The Importance of Annual Gynecological Exams
“Annual Exams Save Lives” has become one of my most-touted phrases since being diagnosed with advanced ovarian cancer in 2019. While many -- including medical professionals and gynecologists alike -- often dismiss the need for a yearly women’s wellness exam, this precautionary measure may have saved my life.
My annual exam saved my life
If it weren’t for my doctor's ability to observe that my uterus felt enlarged during my annual pelvic exam, who knows when I would have found out that I had developed ovarian cancer? It might have been too late -- a thought that haunts me to this day.
At this point, completely unbeknownst to me, I had already reached a stage 3C diagnosis. I later learned that the majority of women with ovarian cancer (approximately 78 percent) are diagnosed at an advanced stage (stage 3 or later).1 This is not only due to the current lack of reliable screening tests, but also because symptoms do not typically appear until stage 3 or 4, if at all.
Vague symptoms were my only sign
Looking back, I was experiencing a number of vague, indistinguishable symptoms (like bloating and indigestion) on and off for several months. Being only 29 years old at the time of my diagnosis, and with no family history of cancer, ovarian cancer was the last thing on my mind.
After my abnormal pelvic exam, I was implored by my doctor to receive a panel of lab work in addition to a transvaginal ultrasound, which later detected a baseball-sized tumor growing on my left ovary.
Fortunately, I was seeing a proactive gynecologist at the time, but this isn't always the case for many women diagnosed with ovarian cancer -- especially younger women. In fact, ovarian cancer symptoms are frequently misdiagnosed or dismissed altogether -- by both patients and their doctors. This is one of the primary reasons ovarian cancer has earned its notorious nickname as "the silent killer."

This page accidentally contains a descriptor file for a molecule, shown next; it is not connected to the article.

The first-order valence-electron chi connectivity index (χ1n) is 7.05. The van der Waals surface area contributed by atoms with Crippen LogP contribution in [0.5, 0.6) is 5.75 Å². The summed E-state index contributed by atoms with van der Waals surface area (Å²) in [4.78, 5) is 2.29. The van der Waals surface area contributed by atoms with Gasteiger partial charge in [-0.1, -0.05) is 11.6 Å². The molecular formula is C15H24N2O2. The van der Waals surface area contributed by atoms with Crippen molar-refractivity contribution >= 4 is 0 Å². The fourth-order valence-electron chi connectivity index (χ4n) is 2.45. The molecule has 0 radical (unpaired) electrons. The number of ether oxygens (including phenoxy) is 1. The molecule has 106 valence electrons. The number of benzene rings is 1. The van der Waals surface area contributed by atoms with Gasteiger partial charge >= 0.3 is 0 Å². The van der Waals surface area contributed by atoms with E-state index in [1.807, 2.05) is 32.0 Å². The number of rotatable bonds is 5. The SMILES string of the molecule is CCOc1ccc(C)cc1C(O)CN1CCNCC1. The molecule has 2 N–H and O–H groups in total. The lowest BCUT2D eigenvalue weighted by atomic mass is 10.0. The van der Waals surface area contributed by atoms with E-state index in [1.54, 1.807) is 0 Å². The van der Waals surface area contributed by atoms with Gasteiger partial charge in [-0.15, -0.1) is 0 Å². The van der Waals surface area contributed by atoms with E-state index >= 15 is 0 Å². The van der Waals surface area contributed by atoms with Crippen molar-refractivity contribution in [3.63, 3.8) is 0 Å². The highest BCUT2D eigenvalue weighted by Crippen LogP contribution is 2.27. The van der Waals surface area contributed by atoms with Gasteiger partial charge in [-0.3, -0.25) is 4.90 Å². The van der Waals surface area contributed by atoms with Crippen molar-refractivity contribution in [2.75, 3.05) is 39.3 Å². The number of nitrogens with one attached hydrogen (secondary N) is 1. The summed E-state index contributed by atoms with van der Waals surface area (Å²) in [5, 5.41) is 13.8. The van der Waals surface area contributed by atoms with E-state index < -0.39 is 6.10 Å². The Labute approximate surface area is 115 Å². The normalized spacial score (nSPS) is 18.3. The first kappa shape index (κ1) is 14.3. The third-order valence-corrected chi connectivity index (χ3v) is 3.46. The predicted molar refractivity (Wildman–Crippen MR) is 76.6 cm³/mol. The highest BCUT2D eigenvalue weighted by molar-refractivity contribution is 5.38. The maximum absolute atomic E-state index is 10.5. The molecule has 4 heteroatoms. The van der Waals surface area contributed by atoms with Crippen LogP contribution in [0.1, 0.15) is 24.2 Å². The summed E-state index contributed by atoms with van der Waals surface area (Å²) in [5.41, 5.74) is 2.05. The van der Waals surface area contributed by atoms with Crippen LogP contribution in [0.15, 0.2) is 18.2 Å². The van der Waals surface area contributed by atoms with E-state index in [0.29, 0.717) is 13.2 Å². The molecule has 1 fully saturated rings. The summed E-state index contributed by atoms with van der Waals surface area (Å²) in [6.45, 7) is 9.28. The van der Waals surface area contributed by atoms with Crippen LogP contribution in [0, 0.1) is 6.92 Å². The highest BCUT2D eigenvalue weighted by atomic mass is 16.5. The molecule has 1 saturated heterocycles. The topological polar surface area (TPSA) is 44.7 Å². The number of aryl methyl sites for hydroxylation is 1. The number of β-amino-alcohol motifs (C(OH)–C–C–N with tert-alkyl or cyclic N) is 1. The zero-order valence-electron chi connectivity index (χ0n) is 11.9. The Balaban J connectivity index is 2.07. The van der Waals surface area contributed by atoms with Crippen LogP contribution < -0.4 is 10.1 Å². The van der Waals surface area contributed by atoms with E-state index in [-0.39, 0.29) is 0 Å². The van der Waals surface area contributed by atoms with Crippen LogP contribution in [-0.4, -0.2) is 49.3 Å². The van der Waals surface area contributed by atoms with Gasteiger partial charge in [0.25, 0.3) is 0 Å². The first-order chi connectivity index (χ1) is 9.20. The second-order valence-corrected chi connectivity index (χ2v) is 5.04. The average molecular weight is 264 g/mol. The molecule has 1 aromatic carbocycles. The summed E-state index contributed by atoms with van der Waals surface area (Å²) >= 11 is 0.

Too often women's health is overlooked
As cervical cancer screening guidelines have evolved over the years, many gynecologists are now recommending that women only need to be tested once every three to five years (depending on their Pap smear history, HPV status, and age).2 However, this does not negate the need for an OBGYN visit at least once a year, regardless of whether the patient has one sexual partner, several, or none.
There are so many aspects to women's health that are often overlooked. Not only can annual gynecological exams detect a potential cancer diagnosis (via breast exam, pelvic exam, or vaginal speculum exam, for instance), but these preventative visits also give women the opportunity to discuss a wide array of women's health-related concerns with their provider (i.e. vaginal infections, STD screening and prevention, birth control, urinary incontinence, menopausal symptoms, breast changes, sexual function, bone health, fertility, and much more).
Why we need to advocate for ourselves
It's essential for women to inform their doctor if they are experiencing any physical irregularities (whether symptoms appear to be gyno-related or not). This includes pelvic pain, persistent bloating, abnormal bleeding, pain during sex, as well as any digestive changes like constipation and urinary frequency and/or urgency. This is particularly important to discuss if symptoms persist for two weeks or longer.
I would also suggest advocating for additional testing such as blood work, an ultrasound, or even a CT scan. If a patient does not feel that their concerns are being heard, it might be time to find a new doctor or seek out a second opinion.
Is there something that helps you cope with your ovarian cancer?